Figure 1: A classic ICA bifurcation aneurysm is demonstrated. Note the perforating vessel draping over the dome. Clip exclusion was accomplished via tandem clipping (inset). The small anterior choroidal aneurysm was also clipped in this patient.

Operative Anatomy

Aneurysms of the ICA bifurcation have been compared with basilar bifurcation aneurysms in the basic details of their anatomy. They arise from the bifurcation of a major vessel, potentially incorporating a variable extent of each afferent and efferent branch into their aneurysm neck, with numerous perforators located at the medial or posterior base of the aneurysm.

Figure 2: The right supraclinoid ICA bifurcates into the M1 branch of the MCA and the A1 branch of the anterior cerebral artery (ACA,) within the proximal sphenoidal segment of the Sylvian fissure. The M1 courses posterolaterally further into the fissure, while the A1 turns medially to cross over the optic nerve and chiasm. Note the perforating vessels arising from the proximal A1 and M1 branches.

Aneurysms of the ICA bifurcation usually arise from the posterior aspect of the ICA and are often eccentric toward the A1. The artery is normally oriented superiorly and posteriorly, thus its aneurysms also project in these directions. Two groups of lenticulostriate arteries (LSAs) arise near the ICA bifurcation: medial and lateral. The lateral LSAs arise from the M1 segment, and the medial LSAs arise from the A1 segment. The bifurcation proper is often devoid of these perforators that are often adherent to the aneurysm dome and complicate clip application.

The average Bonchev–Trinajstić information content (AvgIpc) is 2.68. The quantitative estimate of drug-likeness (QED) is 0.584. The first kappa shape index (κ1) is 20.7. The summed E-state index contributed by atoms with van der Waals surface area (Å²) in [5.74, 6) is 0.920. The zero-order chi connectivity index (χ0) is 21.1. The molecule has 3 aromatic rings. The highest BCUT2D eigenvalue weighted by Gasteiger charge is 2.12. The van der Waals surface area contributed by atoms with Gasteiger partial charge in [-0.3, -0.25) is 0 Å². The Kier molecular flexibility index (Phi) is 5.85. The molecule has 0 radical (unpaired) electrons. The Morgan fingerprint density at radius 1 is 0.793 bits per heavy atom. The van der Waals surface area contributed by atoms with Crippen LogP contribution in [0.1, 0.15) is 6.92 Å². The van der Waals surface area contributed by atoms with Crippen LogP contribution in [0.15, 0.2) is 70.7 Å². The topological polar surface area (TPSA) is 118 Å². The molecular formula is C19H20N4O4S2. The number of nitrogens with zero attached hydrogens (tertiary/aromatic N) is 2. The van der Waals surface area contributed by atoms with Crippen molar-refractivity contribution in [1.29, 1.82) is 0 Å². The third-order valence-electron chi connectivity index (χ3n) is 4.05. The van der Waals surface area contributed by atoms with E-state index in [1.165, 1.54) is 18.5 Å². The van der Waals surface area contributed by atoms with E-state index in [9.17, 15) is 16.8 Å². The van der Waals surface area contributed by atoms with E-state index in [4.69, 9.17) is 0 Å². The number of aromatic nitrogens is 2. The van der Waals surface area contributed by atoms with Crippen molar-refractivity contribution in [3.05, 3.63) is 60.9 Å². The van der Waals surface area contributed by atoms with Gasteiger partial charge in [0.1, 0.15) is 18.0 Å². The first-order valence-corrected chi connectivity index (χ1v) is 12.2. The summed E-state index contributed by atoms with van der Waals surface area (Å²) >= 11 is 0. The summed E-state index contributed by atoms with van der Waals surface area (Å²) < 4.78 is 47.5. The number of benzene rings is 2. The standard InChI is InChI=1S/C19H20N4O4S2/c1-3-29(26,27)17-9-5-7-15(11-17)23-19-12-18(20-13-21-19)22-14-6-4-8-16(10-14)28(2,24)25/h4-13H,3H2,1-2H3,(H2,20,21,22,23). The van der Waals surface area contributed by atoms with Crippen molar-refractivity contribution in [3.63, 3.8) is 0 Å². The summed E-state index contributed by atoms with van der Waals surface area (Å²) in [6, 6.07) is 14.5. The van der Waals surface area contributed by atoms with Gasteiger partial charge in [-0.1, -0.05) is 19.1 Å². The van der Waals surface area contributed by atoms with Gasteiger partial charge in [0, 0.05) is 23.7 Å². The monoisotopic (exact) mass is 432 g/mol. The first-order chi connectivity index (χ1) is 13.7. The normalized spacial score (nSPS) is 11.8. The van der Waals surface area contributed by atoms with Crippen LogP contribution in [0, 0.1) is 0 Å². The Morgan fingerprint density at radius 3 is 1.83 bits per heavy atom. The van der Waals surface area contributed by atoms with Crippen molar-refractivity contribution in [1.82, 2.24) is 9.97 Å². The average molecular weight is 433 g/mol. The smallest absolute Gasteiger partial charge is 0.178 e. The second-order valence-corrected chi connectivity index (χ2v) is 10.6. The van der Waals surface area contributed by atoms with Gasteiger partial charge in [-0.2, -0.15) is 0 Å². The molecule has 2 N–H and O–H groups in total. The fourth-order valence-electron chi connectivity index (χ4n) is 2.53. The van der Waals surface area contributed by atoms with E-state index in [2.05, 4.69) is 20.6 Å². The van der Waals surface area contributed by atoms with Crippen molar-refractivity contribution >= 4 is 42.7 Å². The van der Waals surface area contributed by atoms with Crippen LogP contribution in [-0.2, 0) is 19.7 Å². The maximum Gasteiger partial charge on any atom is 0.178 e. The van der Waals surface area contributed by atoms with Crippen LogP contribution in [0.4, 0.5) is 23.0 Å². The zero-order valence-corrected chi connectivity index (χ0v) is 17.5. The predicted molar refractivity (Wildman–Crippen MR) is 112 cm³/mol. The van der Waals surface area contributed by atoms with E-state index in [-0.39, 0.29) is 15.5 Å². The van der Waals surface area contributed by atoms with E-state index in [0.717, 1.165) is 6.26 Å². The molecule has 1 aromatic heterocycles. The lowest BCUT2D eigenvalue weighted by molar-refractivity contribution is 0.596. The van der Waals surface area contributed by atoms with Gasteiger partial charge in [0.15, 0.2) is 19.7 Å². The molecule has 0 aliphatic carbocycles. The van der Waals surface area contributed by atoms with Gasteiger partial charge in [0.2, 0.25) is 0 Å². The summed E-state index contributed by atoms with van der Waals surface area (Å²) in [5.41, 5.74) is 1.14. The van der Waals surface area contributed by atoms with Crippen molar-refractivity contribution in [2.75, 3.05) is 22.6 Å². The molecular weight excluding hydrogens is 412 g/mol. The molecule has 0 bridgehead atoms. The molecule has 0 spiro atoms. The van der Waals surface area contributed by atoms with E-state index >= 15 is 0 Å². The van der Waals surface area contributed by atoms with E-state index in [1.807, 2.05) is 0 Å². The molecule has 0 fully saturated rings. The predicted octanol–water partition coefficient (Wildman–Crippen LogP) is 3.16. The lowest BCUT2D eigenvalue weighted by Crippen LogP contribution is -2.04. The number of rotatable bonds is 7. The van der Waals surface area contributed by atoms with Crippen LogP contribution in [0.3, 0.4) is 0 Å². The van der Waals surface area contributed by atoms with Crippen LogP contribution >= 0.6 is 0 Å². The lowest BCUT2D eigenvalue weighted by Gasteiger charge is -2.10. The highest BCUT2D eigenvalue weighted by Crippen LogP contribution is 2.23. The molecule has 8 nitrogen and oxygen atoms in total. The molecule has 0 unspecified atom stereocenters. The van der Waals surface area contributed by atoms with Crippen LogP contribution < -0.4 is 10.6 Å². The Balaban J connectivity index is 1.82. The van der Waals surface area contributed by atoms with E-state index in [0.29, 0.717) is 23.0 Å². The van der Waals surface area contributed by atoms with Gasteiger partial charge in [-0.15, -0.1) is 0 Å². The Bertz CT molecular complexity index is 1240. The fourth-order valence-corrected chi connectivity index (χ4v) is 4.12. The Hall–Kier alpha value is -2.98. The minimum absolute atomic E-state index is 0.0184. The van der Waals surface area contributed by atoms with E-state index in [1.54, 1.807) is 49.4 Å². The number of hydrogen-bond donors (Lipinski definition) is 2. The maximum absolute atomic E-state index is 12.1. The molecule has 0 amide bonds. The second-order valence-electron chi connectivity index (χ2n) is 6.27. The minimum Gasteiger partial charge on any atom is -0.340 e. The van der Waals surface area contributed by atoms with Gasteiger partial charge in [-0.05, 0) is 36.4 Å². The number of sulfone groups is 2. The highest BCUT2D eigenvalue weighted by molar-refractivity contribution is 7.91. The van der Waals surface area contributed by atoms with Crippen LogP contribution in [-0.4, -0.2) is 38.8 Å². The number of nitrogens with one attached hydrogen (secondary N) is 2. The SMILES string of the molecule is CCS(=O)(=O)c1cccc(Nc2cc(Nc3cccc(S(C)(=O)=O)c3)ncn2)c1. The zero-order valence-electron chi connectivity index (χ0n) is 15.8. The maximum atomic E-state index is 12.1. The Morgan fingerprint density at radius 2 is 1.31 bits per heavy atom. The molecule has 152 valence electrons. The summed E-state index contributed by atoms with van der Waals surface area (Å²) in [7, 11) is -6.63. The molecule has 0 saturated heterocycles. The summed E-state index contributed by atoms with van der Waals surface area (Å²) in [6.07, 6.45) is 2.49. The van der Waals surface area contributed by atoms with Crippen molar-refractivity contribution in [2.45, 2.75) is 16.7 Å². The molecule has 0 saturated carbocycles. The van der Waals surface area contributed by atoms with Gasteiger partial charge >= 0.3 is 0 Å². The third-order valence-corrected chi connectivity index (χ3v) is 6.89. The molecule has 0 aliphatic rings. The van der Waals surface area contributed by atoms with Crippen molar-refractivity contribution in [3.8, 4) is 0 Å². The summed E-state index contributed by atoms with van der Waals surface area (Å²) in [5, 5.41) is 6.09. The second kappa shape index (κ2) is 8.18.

The recurrent artery of Heubner is the most medial and anterior of the medial LSAs, often arising laterally from the ACA at the A1–A2 junction and travelling parallel to A1 posteriorly. The surgeon should look for this recurrent artery, which may be the first vessel encountered when he or she is dissecting subfrontally along the superior aspect of the optic nerve.

The most superior nonterminal branch of the supraclinoid ICA is the anterior choroidal artery. In patients with posteriorly and medially projecting aneurysms, the dome may become intimately involved with this artery or its perforating branches. Temporary occlusion of the ICA, mobilization of the dome, and sharp dissection of the artery are needed to avoid its sacrifice.

The medial and lateral LSAs pose the greatest challenge to the operator given their location posterior and medial to the aneurysm dome and within the operative blind spot. These vital perforators extend superiorly into the anterior perforated substance, optic apparatus, and medial temporal lobe. They can be microscopic and intimately adherent to the posterior and medial aneurysm neck and/or dome. Their manipulation can lead to vasospasm or even their dissection. Liberal use of papaverine is advised.

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Figure 3: The anatomy of ICA bifurcation and relevant lenticulostriate arteries (Len. St. A.) is shown. Wide Sylvian fissure dissection provides the most effective corridor to the bifurcation.